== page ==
Donald Trump has long been pushing his "America First" slogan in the United States, but citizens around the world have taken notice of that phrase, too. After winning all three medals at a speed skating event during the 2018 Winter Olympics, Olympics, the Netherlands, trolled Trump by unfurling a banner poking fun at that whole "we're first" thing.
The event was the women's 3,000-meter speed skating race, a sport where the Dutch have a long history of success. This time, they won the gold, silver, and bronze medals — and then a pair of presumably Dutch women displayed their nation's flag, on which they'd written a pointed message to the U.S. president.
"Sorry Mr. President ..." the sign read. "The Netherlands FIRST ... and 2nd ... and 3rd!"
This isn't the first time the country has taken a public go at Trump's "America First" message. Soon after Trump's inauguration, Dutch comedian Arjen Lubach released a video inviting Trump to the Netherlands and requesting that if America must be first, then perhaps the Netherlands could be second.
This video went massively viral, spurring numerous countries around Europe and the world to produce their own "America First, _____ Second?" videos. Trump did not respond to any of the videos, and he is unlikely to respond to this new instance of Dutch trolling.
As of writing, the medal sweep in the women's 3,000 meter long track speed skating propelled the Netherlands to second in the 2018 Winter Games medal count, trailing only Norway. At the end of the first Sunday's competition, the U.S. only has two medals, whereas the Netherlands has five. That leaves the U.S. in fifth place, just nudging out the Czech Republic — which also has two medals, except theirs are silver and bronze as opposed to the gold and silver that the U.S. has so far garnered in luge and snowboarding.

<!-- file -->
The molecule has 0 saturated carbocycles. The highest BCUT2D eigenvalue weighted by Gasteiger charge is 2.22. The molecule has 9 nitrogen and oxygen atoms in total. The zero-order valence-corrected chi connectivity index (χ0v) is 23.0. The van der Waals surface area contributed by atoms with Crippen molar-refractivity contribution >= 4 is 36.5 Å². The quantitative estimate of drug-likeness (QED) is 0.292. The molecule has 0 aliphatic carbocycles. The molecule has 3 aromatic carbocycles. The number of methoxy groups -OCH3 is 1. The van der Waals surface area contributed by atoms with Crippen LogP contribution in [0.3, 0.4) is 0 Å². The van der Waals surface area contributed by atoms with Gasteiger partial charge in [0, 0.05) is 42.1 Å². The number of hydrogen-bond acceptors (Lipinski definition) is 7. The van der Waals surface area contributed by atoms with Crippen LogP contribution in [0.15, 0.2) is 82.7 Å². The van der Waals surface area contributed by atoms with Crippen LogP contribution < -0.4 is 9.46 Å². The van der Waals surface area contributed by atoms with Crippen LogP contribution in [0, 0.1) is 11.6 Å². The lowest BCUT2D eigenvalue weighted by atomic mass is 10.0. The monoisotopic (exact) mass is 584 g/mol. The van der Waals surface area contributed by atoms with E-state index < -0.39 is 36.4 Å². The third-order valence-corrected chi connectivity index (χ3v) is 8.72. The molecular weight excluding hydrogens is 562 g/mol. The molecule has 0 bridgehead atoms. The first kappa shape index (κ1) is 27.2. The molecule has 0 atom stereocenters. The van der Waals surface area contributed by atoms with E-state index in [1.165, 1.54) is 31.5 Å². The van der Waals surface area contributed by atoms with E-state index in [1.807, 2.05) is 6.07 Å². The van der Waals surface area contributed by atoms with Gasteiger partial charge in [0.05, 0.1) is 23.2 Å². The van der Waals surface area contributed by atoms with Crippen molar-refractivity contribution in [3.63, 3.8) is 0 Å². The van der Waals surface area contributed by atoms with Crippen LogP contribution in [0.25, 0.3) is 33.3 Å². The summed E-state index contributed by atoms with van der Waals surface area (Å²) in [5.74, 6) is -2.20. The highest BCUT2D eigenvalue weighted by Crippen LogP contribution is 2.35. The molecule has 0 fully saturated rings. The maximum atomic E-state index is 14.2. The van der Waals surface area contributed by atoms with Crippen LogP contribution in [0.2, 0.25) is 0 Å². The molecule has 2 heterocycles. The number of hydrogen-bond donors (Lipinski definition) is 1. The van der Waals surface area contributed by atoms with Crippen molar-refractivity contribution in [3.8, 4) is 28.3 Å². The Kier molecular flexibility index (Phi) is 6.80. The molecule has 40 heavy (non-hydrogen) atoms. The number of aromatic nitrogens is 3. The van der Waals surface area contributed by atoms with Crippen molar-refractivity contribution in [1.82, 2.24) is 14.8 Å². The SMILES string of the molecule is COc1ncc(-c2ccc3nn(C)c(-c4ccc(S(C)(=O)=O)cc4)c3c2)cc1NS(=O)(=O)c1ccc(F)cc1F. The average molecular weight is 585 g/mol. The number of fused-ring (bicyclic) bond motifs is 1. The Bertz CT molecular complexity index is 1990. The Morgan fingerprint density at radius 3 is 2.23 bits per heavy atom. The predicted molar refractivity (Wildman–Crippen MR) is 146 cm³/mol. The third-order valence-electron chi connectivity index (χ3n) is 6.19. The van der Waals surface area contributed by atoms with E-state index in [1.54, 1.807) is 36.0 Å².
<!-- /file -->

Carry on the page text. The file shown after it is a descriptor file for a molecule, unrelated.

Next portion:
The Netherlands, a country of 17 million, won 23 medals in Sochi, many of them in various speed skating events. So far, all five of their medals have come from that same sport — one in short track, four in traditional speed skating. Having such a sign prepared — one bragging of not only a victory, but a sweep — might seem arrogant or presumptuous in another case, but one can hardly fault the Dutch fans for assuming that they would continue their historic tradition of speed skating success.
Trump, on the other hand, does not seem to have devoted a significant amount of attention to the Olympics so far. He tweeted twice on the subject, both times wishing the Republic of Korea well in hosting the Games.
"Best wishes to the Republic of Korea on hosting the
@Olympics! What a wonderful opportunity to show everyone that you are a truly GREAT NATION!" he wrote in the first tweet, an apparent jab at his North Korean rivals. "Congratulations to the Republic of Korea on what will be a MAGNIFICENT Winter Olympics! What the South Korean people have built is truly an inspiration!" he then posted, also on Wednesday. So far, he has not used his Twitter feed to commend either of the American medal winners or to wish the American delegation luck in their competition over the next two weeks.
Vice President Mike Pence, however, represented the U.S. delegation at the PyeongChang opening ceremony on Friday, so Team USA is not entirely without support from the White House. And as Trump has not responded well in the past to criticism, perhaps it's for the best that he is unlikely to attend the Games — and therefore unlikely to see any signs from Dutch fans excited about their speed skating medals.